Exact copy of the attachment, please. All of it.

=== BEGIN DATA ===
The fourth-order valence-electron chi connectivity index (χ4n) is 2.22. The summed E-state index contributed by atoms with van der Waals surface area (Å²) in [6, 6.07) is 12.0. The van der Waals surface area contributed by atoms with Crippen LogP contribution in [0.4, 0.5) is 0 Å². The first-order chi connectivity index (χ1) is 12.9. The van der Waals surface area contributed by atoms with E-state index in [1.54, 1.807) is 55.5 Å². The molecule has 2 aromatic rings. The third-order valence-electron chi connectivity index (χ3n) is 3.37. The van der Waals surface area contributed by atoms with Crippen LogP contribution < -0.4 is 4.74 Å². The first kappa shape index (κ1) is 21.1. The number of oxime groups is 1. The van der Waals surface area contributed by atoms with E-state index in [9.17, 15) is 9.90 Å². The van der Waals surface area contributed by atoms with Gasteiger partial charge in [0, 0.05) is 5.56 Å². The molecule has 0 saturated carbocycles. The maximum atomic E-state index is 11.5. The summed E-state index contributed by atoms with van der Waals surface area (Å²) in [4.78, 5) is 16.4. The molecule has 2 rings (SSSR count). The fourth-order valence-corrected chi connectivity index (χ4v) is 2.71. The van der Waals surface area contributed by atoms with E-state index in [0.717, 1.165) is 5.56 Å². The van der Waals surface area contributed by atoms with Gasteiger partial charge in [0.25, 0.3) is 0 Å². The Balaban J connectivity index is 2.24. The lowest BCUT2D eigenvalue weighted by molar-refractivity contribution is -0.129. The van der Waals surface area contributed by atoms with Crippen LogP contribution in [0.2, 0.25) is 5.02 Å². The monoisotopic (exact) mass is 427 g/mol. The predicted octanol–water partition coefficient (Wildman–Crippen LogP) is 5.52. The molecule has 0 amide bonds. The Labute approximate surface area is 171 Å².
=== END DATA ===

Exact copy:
The fourth-order valence-electron chi connectivity index (χ4n) is 2.22. The summed E-state index contributed by atoms with van der Waals surface area (Å²) in [6, 6.07) is 12.0. The van der Waals surface area contributed by atoms with Crippen LogP contribution in [0.4, 0.5) is 0 Å². The first-order chi connectivity index (χ1) is 12.9. The van der Waals surface area contributed by atoms with E-state index in [1.54, 1.807) is 55.5 Å². The molecule has 2 aromatic rings. The third-order valence-electron chi connectivity index (χ3n) is 3.37. The van der Waals surface area contributed by atoms with Crippen LogP contribution < -0.4 is 4.74 Å². The first kappa shape index (κ1) is 21.1. The number of oxime groups is 1. The van der Waals surface area contributed by atoms with E-state index in [9.17, 15) is 9.90 Å². The van der Waals surface area contributed by atoms with Gasteiger partial charge in [0, 0.05) is 5.56 Å². The molecule has 0 saturated carbocycles. The maximum atomic E-state index is 11.5. The summed E-state index contributed by atoms with van der Waals surface area (Å²) in [4.78, 5) is 16.4. The molecule has 2 rings (SSSR count). The fourth-order valence-corrected chi connectivity index (χ4v) is 2.71. The van der Waals surface area contributed by atoms with E-state index in [0.717, 1.165) is 5.56 Å². The van der Waals surface area contributed by atoms with Gasteiger partial charge in [0.25, 0.3) is 0 Å². The Balaban J connectivity index is 2.24. The lowest BCUT2D eigenvalue weighted by molar-refractivity contribution is -0.129. The van der Waals surface area contributed by atoms with Crippen LogP contribution in [0.2, 0.25) is 5.02 Å². The monoisotopic (exact) mass is 427 g/mol. The predicted octanol–water partition coefficient (Wildman–Crippen LogP) is 5.52. The molecule has 0 amide bonds. The Labute approximate surface area is 171 Å².